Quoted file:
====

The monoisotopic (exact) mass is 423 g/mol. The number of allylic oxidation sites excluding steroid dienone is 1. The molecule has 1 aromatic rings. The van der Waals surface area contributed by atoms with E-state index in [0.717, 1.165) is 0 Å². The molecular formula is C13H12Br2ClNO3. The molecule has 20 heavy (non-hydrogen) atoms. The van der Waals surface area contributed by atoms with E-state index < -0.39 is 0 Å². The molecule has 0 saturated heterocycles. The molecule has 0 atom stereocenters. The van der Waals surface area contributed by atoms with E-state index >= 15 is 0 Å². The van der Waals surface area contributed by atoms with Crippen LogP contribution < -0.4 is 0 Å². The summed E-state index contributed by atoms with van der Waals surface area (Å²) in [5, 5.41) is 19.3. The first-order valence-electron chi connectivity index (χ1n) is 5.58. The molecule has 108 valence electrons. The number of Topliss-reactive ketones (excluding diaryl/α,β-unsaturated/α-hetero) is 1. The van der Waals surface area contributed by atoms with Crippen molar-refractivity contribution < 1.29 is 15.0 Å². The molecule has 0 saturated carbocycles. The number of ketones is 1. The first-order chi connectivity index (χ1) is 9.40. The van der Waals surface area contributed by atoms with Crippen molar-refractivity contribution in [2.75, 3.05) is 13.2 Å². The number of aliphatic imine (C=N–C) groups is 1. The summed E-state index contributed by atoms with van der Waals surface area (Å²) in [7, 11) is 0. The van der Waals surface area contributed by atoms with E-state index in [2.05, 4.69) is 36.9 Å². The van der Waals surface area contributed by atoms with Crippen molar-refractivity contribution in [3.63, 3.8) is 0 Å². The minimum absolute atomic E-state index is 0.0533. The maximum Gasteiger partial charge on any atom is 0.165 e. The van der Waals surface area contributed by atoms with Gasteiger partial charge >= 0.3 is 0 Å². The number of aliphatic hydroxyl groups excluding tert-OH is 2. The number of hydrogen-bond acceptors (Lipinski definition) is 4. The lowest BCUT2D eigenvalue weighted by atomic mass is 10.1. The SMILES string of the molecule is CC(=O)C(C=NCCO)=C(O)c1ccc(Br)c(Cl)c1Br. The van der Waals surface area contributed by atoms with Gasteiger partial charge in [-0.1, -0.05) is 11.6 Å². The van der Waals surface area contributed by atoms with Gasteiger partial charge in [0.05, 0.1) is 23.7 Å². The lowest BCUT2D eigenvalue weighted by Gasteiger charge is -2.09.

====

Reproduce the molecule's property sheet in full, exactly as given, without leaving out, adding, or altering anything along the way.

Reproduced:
The monoisotopic (exact) mass is 423 g/mol. The number of allylic oxidation sites excluding steroid dienone is 1. The molecule has 1 aromatic rings. The van der Waals surface area contributed by atoms with E-state index in [0.717, 1.165) is 0 Å². The molecular formula is C13H12Br2ClNO3. The molecule has 20 heavy (non-hydrogen) atoms. The van der Waals surface area contributed by atoms with E-state index < -0.39 is 0 Å². The molecule has 0 saturated heterocycles. The molecule has 0 atom stereocenters. The van der Waals surface area contributed by atoms with E-state index >= 15 is 0 Å². The van der Waals surface area contributed by atoms with Crippen LogP contribution < -0.4 is 0 Å². The summed E-state index contributed by atoms with van der Waals surface area (Å²) in [5, 5.41) is 19.3. The first-order valence-electron chi connectivity index (χ1n) is 5.58. The molecule has 108 valence electrons. The number of Topliss-reactive ketones (excluding diaryl/α,β-unsaturated/α-hetero) is 1. The van der Waals surface area contributed by atoms with Crippen molar-refractivity contribution < 1.29 is 15.0 Å². The molecule has 0 saturated carbocycles. The number of ketones is 1. The first-order chi connectivity index (χ1) is 9.40. The van der Waals surface area contributed by atoms with Crippen molar-refractivity contribution in [2.75, 3.05) is 13.2 Å². The number of aliphatic imine (C=N–C) groups is 1. The summed E-state index contributed by atoms with van der Waals surface area (Å²) in [7, 11) is 0. The van der Waals surface area contributed by atoms with E-state index in [2.05, 4.69) is 36.9 Å². The van der Waals surface area contributed by atoms with Crippen molar-refractivity contribution in [3.63, 3.8) is 0 Å². The minimum absolute atomic E-state index is 0.0533. The maximum Gasteiger partial charge on any atom is 0.165 e. The van der Waals surface area contributed by atoms with Gasteiger partial charge >= 0.3 is 0 Å². The number of aliphatic hydroxyl groups excluding tert-OH is 2. The number of hydrogen-bond acceptors (Lipinski definition) is 4. The lowest BCUT2D eigenvalue weighted by atomic mass is 10.1. The SMILES string of the molecule is CC(=O)C(C=NCCO)=C(O)c1ccc(Br)c(Cl)c1Br. The van der Waals surface area contributed by atoms with Gasteiger partial charge in [-0.1, -0.05) is 11.6 Å². The van der Waals surface area contributed by atoms with Gasteiger partial charge in [0.05, 0.1) is 23.7 Å². The lowest BCUT2D eigenvalue weighted by Gasteiger charge is -2.09.